Museum of Contemporary Art replaces UBS 12x12 with Chicago Works
The MCA's UBS 12x12 program has launched the careers of dozens of local artists. But its demise could be a good thing.
Molly Zuckerman-Hartung, the third “Chicago Works” artist, believes the new series provides more insight into an artist’s whole practice than UBS 12x12 did, because it’s “giving more time, giving more space, making some kind of brochure, having something that lasts.” The 36-year-old artist, who studied with Grabner at SAIC, tends to make abstract paintings informed by literature and philosophy. She already has an extensive exhibition record, teaching gigs at SAIC and Northwestern University, and three years (and counting) of experience codirecting Julius Caesar Gallery in Garfield Park. Zuckerman-Hartung isn’t sure what her May show will entail, but she hopes to share her artistic process with visitors as well as her finished paintings. Presenting incomplete pieces would be “much harder in a gallery,” she explains, “because there are expectations that you might sell the work.”
UBS 12x12 was also meant to be “a place for risk-taking,” Widholm says. That series’s most visible alum arguably is Chicago native Rashid Johnson, who has exhibited his photographs and installations all over the U.S. and Europe, including at the 2011 Venice Biennale. Johnson will have a major solo exhibition of his work, which explores black identity, at the MCA in April.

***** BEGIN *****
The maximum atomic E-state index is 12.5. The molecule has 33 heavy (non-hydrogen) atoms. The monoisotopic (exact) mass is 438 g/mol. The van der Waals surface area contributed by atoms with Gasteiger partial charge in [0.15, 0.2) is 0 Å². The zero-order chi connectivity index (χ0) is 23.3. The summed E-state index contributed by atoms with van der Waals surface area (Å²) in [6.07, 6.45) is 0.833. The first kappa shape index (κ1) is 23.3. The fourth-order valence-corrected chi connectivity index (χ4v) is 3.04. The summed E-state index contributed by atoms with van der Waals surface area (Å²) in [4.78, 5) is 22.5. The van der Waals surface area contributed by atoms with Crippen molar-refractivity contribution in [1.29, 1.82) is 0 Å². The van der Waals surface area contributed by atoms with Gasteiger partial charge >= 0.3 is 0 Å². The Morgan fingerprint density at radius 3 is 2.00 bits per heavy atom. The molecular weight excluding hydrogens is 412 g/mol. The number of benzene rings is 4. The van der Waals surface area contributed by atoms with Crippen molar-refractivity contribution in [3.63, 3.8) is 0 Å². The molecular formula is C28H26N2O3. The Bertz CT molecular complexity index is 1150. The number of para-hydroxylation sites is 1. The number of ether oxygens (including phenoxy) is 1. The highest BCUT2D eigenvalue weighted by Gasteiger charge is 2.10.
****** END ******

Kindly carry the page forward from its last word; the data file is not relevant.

Reached by phone in New York, where he now lives, the Columbia College and SAIC graduate remembers his 2002 UBS 12x12 show as “the biggest thing I’d ever done. I mean, it was at the museum. My parents came.” A decade ago, “there was nothing comparable,” he says. “I don’t think there were any young artists looking at the Art Institute saying, ‘There’s an opportunity for me here.’ ”
Johnson isn’t the only UBS 12x12 success story. Recent Whitney Biennials included photographs by former 12x12 artists Melanie Schiff and Curtis Mann. Cody Hudson created the Magic Numbers installation at the Red Line’s Sox/35th stop. Siebren Versteeg speaks at the Chicago Humanities Festival Saturday 5. Alums including Jason Lazarus, Deb Sokolow and Brian Ulrich have become mainstays of the Chicago art world and beyond, represented by respected galleries and reviewed in publications ranging from Artforum to The New Yorker. But other UBS 12x12 artists remain obscure. Even Johnson isn’t sorry to see UBS 12x12 end: “As successful as it was for so many people, [it had] the potential to start just seeming like grad thesis shows.”
Grabner, for one, isn’t worried that UBS 12x12’s demise will damage her students’ and other emerging artists’ careers. “Most of them are just creating their own spaces, showing their own work,” she says. It’s doubtful, however, that most Chicagoans will venture into the city’s DIY, artist-run galleries. When asked if the MCA is leaving young artists in the lurch, Widholm says she’s confident the museum will continue to support them through its new “convergent” programming. The museum plans to recruit local artists for performances and lectures, Tuesday-night workshops in the museum café, and the Coffee and Art exhibition tours (UBS 12x12 alum Oli Watt leads one Saturday 5). “We’re always looking at artists for special exhibitions and our collection shows,” she says. “So, hopefully the message is that we’re so committed to Chicago-based artists that we want to do it right. We want to make it really meaningful.”